In July 1969 David Bowie released "Space Oddity" (see original video below) and now, forty years later, anyone can remix the song on their iPhone or iPod Touch with the Remix David Bowie Space Oddity Application powered by iKlax which was very recently made available for purchase. This marketing launch, of course, strategically ties in with the 40th anniversary of Man's first steps on the moon. According to the marketers,"'Space Oddity' has become cult material, marking David Bowie's career forever. Moreover, the track was broadcasted along with the live images from the moon landing by the BBC as Apollo 11 and Neil Armstrong made history. By choosing the iKlax multitrack iPhone application for "Space Oddity"'s own 40th anniversary, David Bowie provides a unique experience to his fans.

The remix application contains the original soundtracks for each and every instrument used in the song, letting users vary the volumes of the voice, the 12 string guitar, drum & bass, mellotron, organ, violin and orchestra, as well as save each new remix. Oh yeah, and it also has a fun feature whereby you can shake the iPhone to get new sounds, as shown above.

IT'S THE REAL THING: COCA COLA COMMERCIAL MUSIC

Posted by Billyjam, July 29, 2009 06:29am | Post a Comment


coca colaArtists' music being used in commercials was once a touchy subject. And it is still is, but to a lesser degree nowadays than in bygone decades, it seems. It also depends on what context the music is used and what exact song by which artist is being utilized. Some commercially popular music is just geared to be a jingle. But traditionally the typical "serious" artist felt lending their art in exchange for cash as the soundtrack to some shallow TV commercial geared to sell (the word "pimp" would often be used) cars or washing detergent was the ultimate sellling of your soul to "the man."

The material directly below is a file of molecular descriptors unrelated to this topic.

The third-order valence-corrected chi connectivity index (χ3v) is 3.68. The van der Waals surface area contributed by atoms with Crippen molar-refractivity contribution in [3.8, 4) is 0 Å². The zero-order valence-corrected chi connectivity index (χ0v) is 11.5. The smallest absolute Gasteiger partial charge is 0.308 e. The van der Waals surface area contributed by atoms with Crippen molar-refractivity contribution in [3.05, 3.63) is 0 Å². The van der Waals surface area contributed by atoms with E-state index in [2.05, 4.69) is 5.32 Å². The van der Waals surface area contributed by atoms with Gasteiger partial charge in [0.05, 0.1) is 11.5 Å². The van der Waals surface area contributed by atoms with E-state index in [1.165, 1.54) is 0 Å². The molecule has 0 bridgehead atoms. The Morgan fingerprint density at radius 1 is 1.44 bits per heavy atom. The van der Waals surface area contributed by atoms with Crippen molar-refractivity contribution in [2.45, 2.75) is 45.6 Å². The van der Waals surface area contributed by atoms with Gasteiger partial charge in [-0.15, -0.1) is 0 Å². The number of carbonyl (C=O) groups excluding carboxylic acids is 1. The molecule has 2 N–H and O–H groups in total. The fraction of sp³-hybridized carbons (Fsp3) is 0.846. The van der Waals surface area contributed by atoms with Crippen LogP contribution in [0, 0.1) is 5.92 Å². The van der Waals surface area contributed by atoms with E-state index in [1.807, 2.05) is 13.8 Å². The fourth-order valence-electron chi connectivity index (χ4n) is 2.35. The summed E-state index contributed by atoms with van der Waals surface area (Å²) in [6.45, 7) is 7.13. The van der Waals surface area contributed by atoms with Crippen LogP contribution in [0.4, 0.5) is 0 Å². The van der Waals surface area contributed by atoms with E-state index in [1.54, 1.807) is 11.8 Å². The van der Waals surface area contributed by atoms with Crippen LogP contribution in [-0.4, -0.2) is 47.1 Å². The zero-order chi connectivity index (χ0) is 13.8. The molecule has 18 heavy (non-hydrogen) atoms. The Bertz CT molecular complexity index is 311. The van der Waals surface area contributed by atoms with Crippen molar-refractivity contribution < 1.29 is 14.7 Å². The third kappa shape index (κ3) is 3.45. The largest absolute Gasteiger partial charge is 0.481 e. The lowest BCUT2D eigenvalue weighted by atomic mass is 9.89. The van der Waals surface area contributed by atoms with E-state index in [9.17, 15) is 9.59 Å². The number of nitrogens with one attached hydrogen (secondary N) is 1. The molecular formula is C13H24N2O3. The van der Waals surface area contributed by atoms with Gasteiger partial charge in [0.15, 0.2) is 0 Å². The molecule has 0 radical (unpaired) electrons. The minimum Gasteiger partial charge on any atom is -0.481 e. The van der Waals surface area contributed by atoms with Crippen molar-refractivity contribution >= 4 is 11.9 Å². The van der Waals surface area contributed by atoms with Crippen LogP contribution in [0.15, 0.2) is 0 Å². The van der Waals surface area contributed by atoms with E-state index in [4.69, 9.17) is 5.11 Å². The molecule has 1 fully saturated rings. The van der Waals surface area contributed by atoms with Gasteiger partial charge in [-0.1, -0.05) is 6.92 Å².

And of course, if said artist's music is reactionary, revolutionary, anti-authoritarian, protest type music, it really is contradictory to have it included in a cheesy TV ad -- hence the reason Jello Biafra fought so hard against his litigating former friends/bandmates who he insisted were trying hard to make a quick buck by selling the rights of the Dead Kennedys' song "Holiday In Cambodia" to be used in a Levi's commercial.